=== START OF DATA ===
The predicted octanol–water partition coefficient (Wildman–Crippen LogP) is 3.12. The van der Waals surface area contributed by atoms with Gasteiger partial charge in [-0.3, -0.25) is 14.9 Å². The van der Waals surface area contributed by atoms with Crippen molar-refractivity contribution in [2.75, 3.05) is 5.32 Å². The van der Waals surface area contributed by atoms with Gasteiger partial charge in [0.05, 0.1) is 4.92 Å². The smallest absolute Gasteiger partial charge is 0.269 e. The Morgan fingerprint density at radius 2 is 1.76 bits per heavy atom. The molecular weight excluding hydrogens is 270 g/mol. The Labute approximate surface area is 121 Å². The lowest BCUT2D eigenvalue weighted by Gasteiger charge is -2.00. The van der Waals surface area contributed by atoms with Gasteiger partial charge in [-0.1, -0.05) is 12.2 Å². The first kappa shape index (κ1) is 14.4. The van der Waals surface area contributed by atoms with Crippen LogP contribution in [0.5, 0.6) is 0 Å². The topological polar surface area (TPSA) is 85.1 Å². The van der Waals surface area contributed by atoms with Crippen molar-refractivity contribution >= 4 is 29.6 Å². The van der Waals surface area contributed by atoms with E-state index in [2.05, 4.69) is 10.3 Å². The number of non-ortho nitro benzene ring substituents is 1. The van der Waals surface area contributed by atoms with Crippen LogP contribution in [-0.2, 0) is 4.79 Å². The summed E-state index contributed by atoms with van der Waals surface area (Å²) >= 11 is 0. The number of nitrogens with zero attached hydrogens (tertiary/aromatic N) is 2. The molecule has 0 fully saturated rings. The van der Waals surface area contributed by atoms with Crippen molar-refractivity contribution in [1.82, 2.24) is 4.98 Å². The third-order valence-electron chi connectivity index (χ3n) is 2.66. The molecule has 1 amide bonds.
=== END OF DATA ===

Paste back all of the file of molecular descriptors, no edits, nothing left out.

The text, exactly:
The predicted octanol–water partition coefficient (Wildman–Crippen LogP) is 3.12. The van der Waals surface area contributed by atoms with Gasteiger partial charge in [-0.3, -0.25) is 14.9 Å². The van der Waals surface area contributed by atoms with Crippen molar-refractivity contribution in [2.75, 3.05) is 5.32 Å². The van der Waals surface area contributed by atoms with Gasteiger partial charge in [0.05, 0.1) is 4.92 Å². The smallest absolute Gasteiger partial charge is 0.269 e. The Morgan fingerprint density at radius 2 is 1.76 bits per heavy atom. The molecular weight excluding hydrogens is 270 g/mol. The Labute approximate surface area is 121 Å². The lowest BCUT2D eigenvalue weighted by Gasteiger charge is -2.00. The van der Waals surface area contributed by atoms with Gasteiger partial charge in [-0.1, -0.05) is 12.2 Å². The first kappa shape index (κ1) is 14.4. The van der Waals surface area contributed by atoms with Crippen LogP contribution in [0.5, 0.6) is 0 Å². The topological polar surface area (TPSA) is 85.1 Å². The van der Waals surface area contributed by atoms with Crippen molar-refractivity contribution >= 4 is 29.6 Å². The van der Waals surface area contributed by atoms with E-state index in [2.05, 4.69) is 10.3 Å². The number of non-ortho nitro benzene ring substituents is 1. The van der Waals surface area contributed by atoms with Crippen LogP contribution in [-0.2, 0) is 4.79 Å². The summed E-state index contributed by atoms with van der Waals surface area (Å²) >= 11 is 0. The number of nitrogens with zero attached hydrogens (tertiary/aromatic N) is 2. The molecule has 0 fully saturated rings. The van der Waals surface area contributed by atoms with Crippen molar-refractivity contribution in [1.82, 2.24) is 4.98 Å². The third-order valence-electron chi connectivity index (χ3n) is 2.66. The molecule has 1 amide bonds.